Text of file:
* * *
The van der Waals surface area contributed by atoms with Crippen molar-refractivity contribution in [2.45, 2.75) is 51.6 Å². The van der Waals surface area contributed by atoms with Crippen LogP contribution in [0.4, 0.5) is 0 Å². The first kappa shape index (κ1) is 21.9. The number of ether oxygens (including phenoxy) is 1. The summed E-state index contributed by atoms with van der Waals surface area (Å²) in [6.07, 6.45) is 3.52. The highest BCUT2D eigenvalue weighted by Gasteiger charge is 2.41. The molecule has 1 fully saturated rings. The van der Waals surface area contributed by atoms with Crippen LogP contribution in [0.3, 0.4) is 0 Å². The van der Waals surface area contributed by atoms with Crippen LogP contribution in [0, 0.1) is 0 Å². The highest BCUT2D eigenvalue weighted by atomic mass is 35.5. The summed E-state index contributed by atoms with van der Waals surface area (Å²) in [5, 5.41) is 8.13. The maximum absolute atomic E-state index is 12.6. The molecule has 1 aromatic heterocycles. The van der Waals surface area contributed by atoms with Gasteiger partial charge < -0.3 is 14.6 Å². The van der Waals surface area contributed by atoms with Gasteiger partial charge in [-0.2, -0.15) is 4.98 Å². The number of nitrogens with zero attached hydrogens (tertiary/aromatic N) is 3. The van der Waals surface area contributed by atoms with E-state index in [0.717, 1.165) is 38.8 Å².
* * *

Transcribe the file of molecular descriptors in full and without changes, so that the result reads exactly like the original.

The van der Waals surface area contributed by atoms with Crippen molar-refractivity contribution in [2.45, 2.75) is 51.6 Å². The van der Waals surface area contributed by atoms with Crippen LogP contribution in [0.4, 0.5) is 0 Å². The first kappa shape index (κ1) is 21.9. The number of ether oxygens (including phenoxy) is 1. The summed E-state index contributed by atoms with van der Waals surface area (Å²) in [6.07, 6.45) is 3.52. The highest BCUT2D eigenvalue weighted by Gasteiger charge is 2.41. The molecule has 1 fully saturated rings. The van der Waals surface area contributed by atoms with Crippen LogP contribution in [0.3, 0.4) is 0 Å². The van der Waals surface area contributed by atoms with Crippen LogP contribution in [0, 0.1) is 0 Å². The highest BCUT2D eigenvalue weighted by atomic mass is 35.5. The summed E-state index contributed by atoms with van der Waals surface area (Å²) in [5, 5.41) is 8.13. The maximum absolute atomic E-state index is 12.6. The molecule has 1 aromatic heterocycles. The van der Waals surface area contributed by atoms with Gasteiger partial charge < -0.3 is 14.6 Å². The van der Waals surface area contributed by atoms with Gasteiger partial charge in [-0.2, -0.15) is 4.98 Å². The number of nitrogens with zero attached hydrogens (tertiary/aromatic N) is 3. The van der Waals surface area contributed by atoms with E-state index in [0.717, 1.165) is 38.8 Å².